The Provision of Services Regulations



The above Regulations came into force on 28 December 2009 and affect all businesses operating in the service sector. There are some exceptions to the requirements and these are listed below:

The following types of services are not affected

  • Financial services e.g. banking, credit, insurance, investments
  • Electronic communications services and networks
  • Transport e.g. air, maritime, taxis and ambulances
  • Temporary work agencies
  • Healthcare services
  • Cinemas and broadcasting
  • Gambling services
  • Social services
  • Private security services
  • Notaries & Bailiffs appointed by an official act of Government

All other businesses not on the list above should consider themselves included in the requirements of the regulations.

What is required of businesses?

The law means that certain information must be provided to customers. Clients can be other businesses or private individuals. The aim is to ensure that service recipients have access to a minimum amount of information and to a complaints procedure. This should enable recipients to make a more informed decision when considering to buy services from a particular provider. Many businesses already give this information so it shouldn’t create an extra burden.

Information that must be made available

(a) The name of the business

(b) Legal status, e.g. a sole trader, limited company

(c) Geographic address with details on how the business can be contacted and if it can be contacted electronically e.g. e-mail or text message number

(d) If registered in a trade or public register, the name of the register, registration number or similar identification e.g. this applies to gas fitters registered with Gas Safe.

(e) If the business must be authorised by an authority to trade, the particulars of the competent authority. This also applies to authorisation by a body outside of the UK

(f) If VAT registered, the VAT registration number

(g) If carrying on a regulated profession, any professional body and EEA state where registered, e.g. UK

(h) Any general terms and conditions used by the business and which country’s law applies, e.g. English law

(i) The existence of any after sales guarantee offered

(j) The price of the service if predetermined, e.g. price of photocopying service

(k) Main features of the service if not already apparent

(l) If the business is subject to a requirement to have professional liability insurance, the contact details of the insurer and its coverage

How to make the information available

(a) Make it easily accessible at business premises

(b) Make it easily accessible electronically by use of a website

(c) Include it in any documents supplied to the recipient

Further information that must be made available

(a) If the business is subject to a code of conduct as part of a trade association or other body that has a dispute resolution service, then the recipient should be informed about it in any documents supplied that describes the service being offered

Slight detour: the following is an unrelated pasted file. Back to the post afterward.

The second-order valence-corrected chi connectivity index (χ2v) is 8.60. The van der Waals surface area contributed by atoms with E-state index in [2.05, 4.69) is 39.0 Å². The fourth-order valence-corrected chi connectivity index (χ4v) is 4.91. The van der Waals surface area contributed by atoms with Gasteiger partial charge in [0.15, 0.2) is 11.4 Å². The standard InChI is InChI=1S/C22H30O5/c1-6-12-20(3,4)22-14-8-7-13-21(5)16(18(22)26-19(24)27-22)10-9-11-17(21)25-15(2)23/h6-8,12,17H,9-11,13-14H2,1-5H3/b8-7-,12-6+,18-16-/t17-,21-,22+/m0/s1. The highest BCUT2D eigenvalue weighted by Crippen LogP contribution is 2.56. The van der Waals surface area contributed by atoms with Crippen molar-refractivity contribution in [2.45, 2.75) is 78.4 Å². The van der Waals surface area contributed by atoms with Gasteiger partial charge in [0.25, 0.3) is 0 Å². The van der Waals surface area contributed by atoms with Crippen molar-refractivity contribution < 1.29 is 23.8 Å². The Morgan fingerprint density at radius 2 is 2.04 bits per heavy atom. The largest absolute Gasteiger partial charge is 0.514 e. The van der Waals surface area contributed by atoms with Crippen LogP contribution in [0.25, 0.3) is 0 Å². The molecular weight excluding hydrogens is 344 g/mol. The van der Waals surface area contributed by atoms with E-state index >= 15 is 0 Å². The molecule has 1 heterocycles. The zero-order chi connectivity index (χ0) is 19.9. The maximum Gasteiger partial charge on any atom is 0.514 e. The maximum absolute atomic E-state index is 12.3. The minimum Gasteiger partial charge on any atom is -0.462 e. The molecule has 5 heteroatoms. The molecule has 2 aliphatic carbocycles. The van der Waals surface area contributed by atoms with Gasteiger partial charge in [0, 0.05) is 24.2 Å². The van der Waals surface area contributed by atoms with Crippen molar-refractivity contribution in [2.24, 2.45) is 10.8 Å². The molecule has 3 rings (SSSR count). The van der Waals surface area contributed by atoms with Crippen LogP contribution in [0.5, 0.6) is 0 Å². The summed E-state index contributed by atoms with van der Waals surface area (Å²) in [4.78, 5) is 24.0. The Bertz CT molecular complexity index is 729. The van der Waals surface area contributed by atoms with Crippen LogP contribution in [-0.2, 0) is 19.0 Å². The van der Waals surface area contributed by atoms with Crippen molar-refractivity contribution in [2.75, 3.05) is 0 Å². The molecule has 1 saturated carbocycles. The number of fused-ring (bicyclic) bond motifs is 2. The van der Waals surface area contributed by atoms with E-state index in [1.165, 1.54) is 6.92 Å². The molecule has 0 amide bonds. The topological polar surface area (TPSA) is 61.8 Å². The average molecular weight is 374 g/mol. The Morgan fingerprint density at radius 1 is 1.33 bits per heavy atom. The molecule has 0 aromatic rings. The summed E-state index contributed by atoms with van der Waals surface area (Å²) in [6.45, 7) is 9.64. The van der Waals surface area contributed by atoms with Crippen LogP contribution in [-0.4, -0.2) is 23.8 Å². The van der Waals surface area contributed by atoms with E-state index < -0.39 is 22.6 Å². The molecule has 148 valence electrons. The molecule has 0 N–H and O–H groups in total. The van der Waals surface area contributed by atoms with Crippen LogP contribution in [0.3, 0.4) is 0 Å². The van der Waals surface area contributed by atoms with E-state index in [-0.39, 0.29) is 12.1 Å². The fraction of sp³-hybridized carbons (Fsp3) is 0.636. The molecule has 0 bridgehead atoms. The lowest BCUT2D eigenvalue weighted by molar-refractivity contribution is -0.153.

(b) Full contact details about where a recipient can request information or make a complaint

Information that must be supplied if asked

(a) If the price of the service being offered isn’t predetermined, then the method by which the price is calculated by so that it can be checked by the recipient, or a sufficiently detailed estimate

(b) For regulated professions a reference to the professional rules applicable and how a recipient can access them, e.g. directing them to a website

(c) Information on any other activities carried out by the business that is linked to the service being offered and on the means taken to avoid a conflict of interest

Complaints procedure

Businesses must respond to complaints as quickly as possible. There are no time limits but things to consider will be how easy it is to contact the recipient, how complicated the matter is and whether any information is needed from a third party.

Businesses must make best efforts to find a solution unless the complaint is vexatious or malicious but this excuse should not be used simply because the business find the complaint annoying or inconvenient.


Businesses must not discriminate on the grounds of nationality or place of residence in their general terms and conditions. It is acceptable however to use ‘objective criteria’ for example,

additional costs incurred because of distances or market conditions such as higher or lower demand influenced by seasonality or different holiday periods.

For more help

This note is a very brief guide to the main requirements and it is not a full interpretation of the law. A full guide is available by download from the Department for Business, Innovation & Skills at